Botanical Gardens / Archives

  Chihuly  is widely known for his architectural sculptures. One of his main inspirations are conservatories and botanical gardens. In 2001, he set up his first botanical exhibition at the Garfield Park conservatory in Chicago which led to a series of Garden projects, including one close to home in 2005, at Kew Gardens in London. Being so close to Kew gardens I decided to go and be inspired myself. As  I am a lot better at drawing from what I can see rather than from imagination, visual research for me is alway vital for my later design developments. As I also decided to use botanical drawings as my archive for this project, I took the opportunity to visit Kew Gardens library and archive where I was recommended books on both botanical drawings and Textiles artists who were also inspired by flowers and plants.

Sea Life

A lot of Chihuly’s work is inspired by sea life. What I love about sea life as a source of inspiration, are the amazing patterns and colours you can find, whether it is a pattern from fish scales or from the natural lines within sea plants. My attention went more towards sea shells at the beginning,  keeping in mind that I could possibly stylise them later on. Whilst observing more and more the patterns  I started picking out key designs and colours that I liked. Chihuly’s cylinders are very decorative as well and reflect really well the natural patterns from the sea. That’s why, later on, I went on to look at where the designs for his cylinders originate from. A more in-depth view at these will be posted on my next sketch board.              

Primary Research – Chihuly

As I have mentioned before, this term we were given a brief from the Hand and Lock 2016 embroidery competition, for which I choose to study the work of glass sculptor, Chihuly. As I was particularly unsatisfied with my sketchbook and was afraid that my thought process wasn’t clear enough to others, I decided instead to start working on loose papers and create pinboards, in other terms make “Sketchboards”. The boards are sectioned chronologically and in themes, visually showing the steps I am taking towards my final designs. This first pinboard is composed of my primary research of Chilhuly. When studying his work, I found that there were several  different areas I could look into, his work in the botanical gardens, his sea life inspired cylinders and his colourful paintings.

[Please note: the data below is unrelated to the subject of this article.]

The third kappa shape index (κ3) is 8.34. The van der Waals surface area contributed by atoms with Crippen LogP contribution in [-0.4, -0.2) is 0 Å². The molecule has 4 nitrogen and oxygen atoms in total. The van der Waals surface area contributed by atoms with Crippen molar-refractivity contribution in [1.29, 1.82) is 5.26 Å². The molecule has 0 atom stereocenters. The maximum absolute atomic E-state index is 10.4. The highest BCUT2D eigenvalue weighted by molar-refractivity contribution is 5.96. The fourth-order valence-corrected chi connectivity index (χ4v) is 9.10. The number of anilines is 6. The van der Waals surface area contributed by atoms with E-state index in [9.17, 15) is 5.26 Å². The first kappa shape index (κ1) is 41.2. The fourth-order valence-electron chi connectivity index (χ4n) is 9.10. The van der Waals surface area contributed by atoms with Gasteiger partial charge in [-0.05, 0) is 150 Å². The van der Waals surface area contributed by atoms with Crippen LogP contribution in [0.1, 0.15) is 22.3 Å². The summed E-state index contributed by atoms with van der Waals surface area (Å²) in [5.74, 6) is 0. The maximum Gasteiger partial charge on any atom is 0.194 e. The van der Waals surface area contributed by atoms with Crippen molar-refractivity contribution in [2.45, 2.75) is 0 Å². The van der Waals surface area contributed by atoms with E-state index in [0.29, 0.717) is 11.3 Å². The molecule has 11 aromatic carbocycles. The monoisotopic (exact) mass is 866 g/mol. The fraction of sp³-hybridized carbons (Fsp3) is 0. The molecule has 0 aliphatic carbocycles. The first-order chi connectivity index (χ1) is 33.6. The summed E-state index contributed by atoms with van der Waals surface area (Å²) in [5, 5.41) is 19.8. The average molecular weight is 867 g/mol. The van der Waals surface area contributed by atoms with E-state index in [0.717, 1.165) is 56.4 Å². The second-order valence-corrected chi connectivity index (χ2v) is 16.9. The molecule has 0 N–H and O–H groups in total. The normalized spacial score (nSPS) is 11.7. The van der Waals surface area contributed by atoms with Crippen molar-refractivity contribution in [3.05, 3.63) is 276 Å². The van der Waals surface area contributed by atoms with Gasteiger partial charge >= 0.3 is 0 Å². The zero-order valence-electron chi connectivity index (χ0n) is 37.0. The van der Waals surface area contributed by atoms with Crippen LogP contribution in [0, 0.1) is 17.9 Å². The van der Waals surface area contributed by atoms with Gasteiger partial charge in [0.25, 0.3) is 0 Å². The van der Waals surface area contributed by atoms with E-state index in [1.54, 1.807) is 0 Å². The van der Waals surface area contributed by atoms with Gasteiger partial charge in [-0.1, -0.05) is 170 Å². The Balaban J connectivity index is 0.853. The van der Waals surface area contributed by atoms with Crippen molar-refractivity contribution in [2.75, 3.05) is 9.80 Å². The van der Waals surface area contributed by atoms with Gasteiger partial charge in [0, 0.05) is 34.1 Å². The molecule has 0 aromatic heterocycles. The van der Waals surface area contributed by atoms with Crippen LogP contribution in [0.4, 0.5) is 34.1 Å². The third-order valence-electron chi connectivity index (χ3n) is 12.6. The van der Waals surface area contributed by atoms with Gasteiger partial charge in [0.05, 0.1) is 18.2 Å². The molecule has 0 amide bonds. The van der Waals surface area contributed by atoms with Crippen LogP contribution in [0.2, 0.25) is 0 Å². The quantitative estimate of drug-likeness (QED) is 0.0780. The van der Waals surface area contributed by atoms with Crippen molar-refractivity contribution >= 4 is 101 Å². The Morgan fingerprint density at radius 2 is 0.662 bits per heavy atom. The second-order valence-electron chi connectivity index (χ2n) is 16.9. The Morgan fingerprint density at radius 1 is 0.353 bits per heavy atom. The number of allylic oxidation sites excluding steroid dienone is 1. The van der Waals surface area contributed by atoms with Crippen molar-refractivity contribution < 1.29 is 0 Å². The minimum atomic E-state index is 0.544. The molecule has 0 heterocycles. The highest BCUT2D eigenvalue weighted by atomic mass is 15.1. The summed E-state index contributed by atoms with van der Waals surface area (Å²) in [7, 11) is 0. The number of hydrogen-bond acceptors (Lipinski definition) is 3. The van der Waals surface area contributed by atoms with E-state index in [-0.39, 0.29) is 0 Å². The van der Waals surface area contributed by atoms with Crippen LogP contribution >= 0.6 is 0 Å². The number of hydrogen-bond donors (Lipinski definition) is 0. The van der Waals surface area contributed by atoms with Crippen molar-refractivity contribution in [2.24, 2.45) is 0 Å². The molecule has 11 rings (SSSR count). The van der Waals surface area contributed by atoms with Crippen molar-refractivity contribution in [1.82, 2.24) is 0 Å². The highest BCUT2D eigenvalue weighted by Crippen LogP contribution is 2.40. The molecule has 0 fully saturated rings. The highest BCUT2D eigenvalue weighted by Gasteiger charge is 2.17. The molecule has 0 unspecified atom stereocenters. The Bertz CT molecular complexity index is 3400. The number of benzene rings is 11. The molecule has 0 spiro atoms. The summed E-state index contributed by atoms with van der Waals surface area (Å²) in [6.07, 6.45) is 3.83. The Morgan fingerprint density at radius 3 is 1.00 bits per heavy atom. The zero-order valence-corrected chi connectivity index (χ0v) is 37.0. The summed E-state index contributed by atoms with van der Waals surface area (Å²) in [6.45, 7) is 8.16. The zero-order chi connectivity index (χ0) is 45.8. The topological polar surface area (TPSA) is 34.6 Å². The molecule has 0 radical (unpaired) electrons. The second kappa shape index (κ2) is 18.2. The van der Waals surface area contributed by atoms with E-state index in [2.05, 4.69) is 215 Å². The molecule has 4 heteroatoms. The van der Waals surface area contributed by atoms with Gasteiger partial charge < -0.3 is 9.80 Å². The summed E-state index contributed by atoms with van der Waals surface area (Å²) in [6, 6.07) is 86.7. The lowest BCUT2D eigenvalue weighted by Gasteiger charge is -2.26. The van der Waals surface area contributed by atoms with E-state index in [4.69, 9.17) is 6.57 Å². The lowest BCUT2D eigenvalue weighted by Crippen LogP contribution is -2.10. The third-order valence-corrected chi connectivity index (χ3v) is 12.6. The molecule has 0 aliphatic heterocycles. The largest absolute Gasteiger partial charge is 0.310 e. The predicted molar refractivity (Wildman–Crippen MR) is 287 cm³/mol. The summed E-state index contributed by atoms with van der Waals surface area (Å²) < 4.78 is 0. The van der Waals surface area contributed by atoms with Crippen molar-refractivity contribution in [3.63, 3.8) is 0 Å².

Jacobean Crewel Work

This new frame is an embroidery technique called Crewel work.  Crewel work is one of the earliest forms of surface stitching and is worked with crewel wool onto linen. The Jacobean design taught here goes as far back as the 17th century and was influenced by the exotic flora and faunas found on Indian imported chintzes. Another popular design with Jacobean crewel work is quirky insects and animals which were added to the ‘Tree of Life’ foliage design. Compared to canvas work and blackwork, crewel work is not based on a counting technique and is, therefore, more freestyle. What I loved the most with this very traditional technique, is experimenting with the different threads and fabrics to give it a more modern approach. I knew from the start, that I didn’t want to follow the traditional design of Jacobean crewel work and I think exploring each stitch in a modern approach, opened up a lot more design possibilities. My final design was the shell, which was a design taken from one of my art sketchbooks. I chose the shell as it went against the typical floral designs however still gave me a lot of areas in which I could show a variety […]

Black Work

Finally, here is my finished Blackwork frame! Blackwork is a technique that dates back in English history to the Tudor times. It was used in England on clothing as a very decorative stitch around cuffs and hems; and it also served a purpose of reinforcing the shape. It has a delicate lace look which is why  it was often used as an alternate option to expensive lace. Like canvas work, Black work is a counted technique and is traditionally worked with black silk onto white linen. Modern designs however now incorporate coloured threads and fabrics which can change its effect quite dramatically.     This technique is possibly one of my favourites, I love the detailed and delicate look it has to it. It also for me looks more aesthetically pleasing than the other techniques I have been doing. I also enjoyed sewing it the most, but then again, that could have been from the cheerful christmas spirit I was surrounded by at the time. My shoe design on the right hand side is based on my alter ego shoe project I did last term. I wanted it to be more of a decorative design instead of an exact representation of a shoe. With this design I found […]